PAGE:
Washington column for Sept. 7

Saluting the Colonel

Every birthday only gets better for Col. John Bourgeois, the former director of “The President’s Own” United States Marine Band, who earlier this year was crowned by esteemed peers as the modern day John Philip Sousa.

Photo by Ray Boc

As he does each birthday, the Louisiana-born Bourgeois, who resides in Tiger Valley, hosted an outdoor luncheon last Thursday featuring genuine Cajun food — which he himself spends days preparing — for dozens of his Rappahannock friends and their wives (the latter kindly accomplishing the serving).

Proof that the colonel’s dishes were true Cajun was reflected on the face of an approving former Louisiana Sen. J. Bennett Johnston, who added extra tabasco sauce to generous helpings of shrimp and salad, sausage and rice. In fact, the former senator, who lives in Old Hollow, added a healthy layer of hot sauce to his bread pudding, prepared by Audrey Regnery of the Greenfield Inn Bed and Breakfast in Washington.

Mrs. Regnery smiled and told the senator, “I’m glad you like it.”

Jason Brady, vice president and senior commercial banker at Union Bank & Trust in Washington, moonlighted as bartender for Col. John Bourgeois’ birthday luncheon in Tier Valley last Thursday. Photo by John McCaslin

“We know John is a great cook, and John you outdid yourself today, this is wonderful,” Johnston remarked during post-meal birthday tributes to Bourgeois. “We know he’s a great musician because we’ve heard him direct the bands here. But few people know — I guess you started out with [Jimmy] Carter?”

“Eisenhower!” the colonel corrected.

“And John had this incredible facility of being able to be best friends with every president. They didn’t know whether he was a Democrat or a Republican. But they knew he was an all-American.”

Among other well-wishers saluting Bourgeois was former FBI and CIA director William Webster, who after a bit of prodding provided his personal take on former FBI directors James Comey and Robert Mueller — and North Korean dictator Kim Jong-un — as each, in different ways, continue to confront “The Donald.”.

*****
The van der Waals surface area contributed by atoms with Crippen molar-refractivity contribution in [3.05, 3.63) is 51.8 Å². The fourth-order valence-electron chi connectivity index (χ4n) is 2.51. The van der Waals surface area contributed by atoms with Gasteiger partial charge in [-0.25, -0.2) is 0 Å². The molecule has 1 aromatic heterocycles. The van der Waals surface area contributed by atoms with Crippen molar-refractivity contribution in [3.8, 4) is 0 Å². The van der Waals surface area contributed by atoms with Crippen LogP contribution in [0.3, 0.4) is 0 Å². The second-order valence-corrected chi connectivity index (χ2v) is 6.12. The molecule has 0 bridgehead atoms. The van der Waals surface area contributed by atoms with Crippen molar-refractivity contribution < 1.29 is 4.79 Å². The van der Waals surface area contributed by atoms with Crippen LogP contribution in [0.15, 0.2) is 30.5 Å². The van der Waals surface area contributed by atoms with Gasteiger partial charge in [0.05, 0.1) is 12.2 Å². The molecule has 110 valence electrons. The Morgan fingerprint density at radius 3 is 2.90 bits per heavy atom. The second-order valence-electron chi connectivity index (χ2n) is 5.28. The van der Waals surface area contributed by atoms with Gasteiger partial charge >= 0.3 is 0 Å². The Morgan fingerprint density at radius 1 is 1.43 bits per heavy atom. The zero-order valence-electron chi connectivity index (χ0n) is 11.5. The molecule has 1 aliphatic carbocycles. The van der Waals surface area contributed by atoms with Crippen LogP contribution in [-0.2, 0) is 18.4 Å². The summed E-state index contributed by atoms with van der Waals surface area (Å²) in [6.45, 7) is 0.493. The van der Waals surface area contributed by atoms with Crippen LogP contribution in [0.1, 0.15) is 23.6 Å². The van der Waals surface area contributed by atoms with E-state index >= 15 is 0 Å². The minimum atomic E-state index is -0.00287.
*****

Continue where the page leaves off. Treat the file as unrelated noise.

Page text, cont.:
Former FBI and CIA director William Webster (right) presents a birthday gift to Col. John Bourgeois, the former director of “The President’s Own” United States Marine Band who lives outside Washington in Tiger Valley. Photo by John McCaslin

When it came his turn to speak, the colonel reminded his guests, including Father Horace “Tuck” Grinnell of St. Peter Catholic Church, “It’s more blessed to give than receive. And I hope that I haven’t given you indigestion.”

Then, turning serious: “You are the treasure of my life. And that is very special to me. You’ve given me everything — friendship, camaraderie, and sometimes good stories.”

“And sometimes grief!” somebody shouted from a nearby picnic table.

“Not too much grief,” Bourgeois quipped. “They didn’t attend today.”


Our community is deeply saddened by the death of Gary Settle’s father, Fred Thomas Settle. Settle, 81, passed away last Wednesday, Aug. 23. Funeral services were held on Tuesday, Aug. 29, at Found and Sons Funeral Chapel with Rev. Jon Heddleston officiating. Interment followed in Sperryville Cemetery with military honors provided by Culpeper VFW Post 2524. Gary, you are in our prayers.

Birthday wishes

Birthday wishes go out to a special young lady, Joy Virginia Alther, of Washington. She will celebrate her day on Tuesday (Sept. 12). Happy birthday, Joy!

Also, birthday wishes go out to twin sisters Shirley Hitt and Hazel Haines. They will celebrate their birthday on Sept. 16. Happy birthday, ladies!

Remembering 9/11

Our country will be pausing on Monday, Sept. 11, the 16th anniversary of the greatest terrorist attack upon the United States.

Let’s not forget the innocent victims and the brave heroes that died attempting to save them. We will never forget the survivors, the children, the devastated families and the grieving friends they left behind. President George W. Bush spoke these words on the three-month anniversary of the attacks in December 2001:

“But for those of us who lived through these events, the only marker we’ll ever need is the tick of a clock at the 46th minute of the eighth hour of the 11th day. We will remember where we were and how we felt. We will remember the dead and what we owe them. We will remember what we lost and what we found…

And in our time, we will honor the memory of the 11th day by doing our duty as citizens of this great country, freedom’s home and freedom’s defender.”

Let’s take time out from our busy schedule on Monday, Sept. 11 to remember those who lost their lives through this tragedy!

Have a wonderful week!